Create a cafe for hungry garden birds and feel good

Help garden birds through the winter and feel the warmth of nature

Garden birds robin

The rental property we moved to recently was built on land where an old bungalow used to be. Except for three conifers, the garden was cleared and laid to lawn except for an empty flower bed which I turned over the other week hoping to attract robins and blackbirds with worms.

The garden may be neat, but it isn’t bird-friendly.

We’ve always enjoyed birds visiting our garden – the usual sparrows, starlings, blackbirds, thrushes, blue tits and robins, or the less common greater spotted woodpecker. Compared to true birders, I admit to having limited knowledge of the myriad British bird species, but birds fascinate me just the same.

When we moved to New Zealand, we welcomed new visitors to our garden – the tui with melancholy song, the fantail flitting back and forth, and the tiny nectar sipping silvereye.

Living in Norfolk now, as well as birds of old, the countryside gives us opportunities to see new birds. In crop fields, beautifully coloured pheasants and wary partridges are easily scared, though we carry binoculars not guns. Goldfinches undulate along teasels lining the hedgerows while pink-footed geese rest on coastal mudflats and avocets sweep the shallows for food.

But all the while, our garden has been empty of birds, save for wood pigeons perching on overhead cables and doves nesting in the dense conifers. These gently cooing birds delight us of course and we soon learned the difference between their calls, but we miss the smaller garden birds, especially my favourite, the blackbird.

In New Zealand, blackbirds had regularly used our bird bath on long hot days, but here in Norfolk, only doves and pigeons have tried it for size and there isn’t much room!

To attract birds to our borrowed garden, so barren without berry-laden shrubs and insect-filled leaf litter, we turned to the Royal Society for Protection of Birds for help. The RSPB online shop is packed with ideas for feeders and foods to turn our birdy despair to birdy joy. We were so excited when our parcel arrived. Not so our neighbours who voiced concern our garden café would take away their regulars. It was tongue in cheek of course because there are plenty of hungry birds in winter.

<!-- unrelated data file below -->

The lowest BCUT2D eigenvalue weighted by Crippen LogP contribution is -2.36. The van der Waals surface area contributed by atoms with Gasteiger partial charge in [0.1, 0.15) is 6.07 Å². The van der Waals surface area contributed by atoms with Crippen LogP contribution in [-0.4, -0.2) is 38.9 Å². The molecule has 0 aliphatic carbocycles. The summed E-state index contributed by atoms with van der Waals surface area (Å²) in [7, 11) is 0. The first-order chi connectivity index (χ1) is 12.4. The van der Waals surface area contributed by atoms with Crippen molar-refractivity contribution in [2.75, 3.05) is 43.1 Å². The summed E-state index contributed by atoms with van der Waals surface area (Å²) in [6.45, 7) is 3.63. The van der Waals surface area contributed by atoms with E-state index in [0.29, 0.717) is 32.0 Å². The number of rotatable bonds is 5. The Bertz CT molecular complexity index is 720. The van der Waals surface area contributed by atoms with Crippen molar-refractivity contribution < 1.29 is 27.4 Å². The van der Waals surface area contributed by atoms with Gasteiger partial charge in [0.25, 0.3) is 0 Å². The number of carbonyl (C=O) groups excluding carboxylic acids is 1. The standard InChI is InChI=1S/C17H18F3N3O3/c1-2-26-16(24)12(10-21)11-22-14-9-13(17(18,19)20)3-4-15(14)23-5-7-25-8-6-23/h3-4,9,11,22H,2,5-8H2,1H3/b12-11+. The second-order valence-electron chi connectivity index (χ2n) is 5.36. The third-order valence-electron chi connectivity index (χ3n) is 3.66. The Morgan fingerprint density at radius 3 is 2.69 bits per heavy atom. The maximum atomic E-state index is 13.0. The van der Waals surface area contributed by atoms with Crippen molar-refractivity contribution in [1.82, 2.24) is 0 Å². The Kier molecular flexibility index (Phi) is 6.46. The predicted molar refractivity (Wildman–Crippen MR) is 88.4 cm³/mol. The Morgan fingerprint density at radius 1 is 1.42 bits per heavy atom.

With shorter days there’s less time to feed and in colder weather birds use more energy just to keep warm. Birds also need water when usual sources can freeze over. Check out the RSPB top ten feeding tips to help birds in winter.

Our first week of opening our garden cafe has seen a slow start but tweets are going around.

We’ve placed the metal feeding station close to our bird bath, hanging up a seed feeder, a nut and nibble feeder, and a covered robin feeder. We’ve placed a wire mesh ground feeder beside a tree and metal tulip cups on stems in the flower bed, filled with sunflower hearts and buggy nibbles—mealworms, suet and cereal, “a delicacy that few birds can resist,” says the experts.

Feathers in beautiful browns, Mrs Blackbird was first to try the nibbles and mark them as her own, perching on the fence dip-dipping her wings in time to her cluck-clucking. If a robin or even a dove approach, she sorties in to take charge. Mr Blackbird has discovered the ground feeder by the tree trunk where he can sneak in without being seen.

We’ve had our first blue tits, coal tits and a great tit too, but the goldfinches haven’t mastered the seed feeder yet. Luckily the heavier doves are content to clear up sunflower hearts from the grass below.

According to scientific studies, feeling connected to nature is key to our health and wellbeing and looking out for birds certainly brings a surge of happiness. From my writing desk, I have the best seat in the house to watch visitors to our bird café.

As I write, Mrs Blackbird is calling into the wintry dusk, lest any bird needs reminding who’s in charge. Our bird café is a wonderful investment and we can’t wait to see more garden birds stopping by, with Mrs B’s approval of course.

As well as providing a feeding station, planting native trees, shrubs and flowers will attract wildlife. If you live in the U.S, The Audubon Society provides excellent information on how to plant a bird friendly garden and in New Zealand, Forest & Bird is the place to go for attracting birds with plants and help with feeding garden birds, including nectar lovers!

I would love to hear about the birds who visit your garden and your tips on helping them through winter and also spring when food needs to be suitable for chicks.  

Image credit: Pixabay

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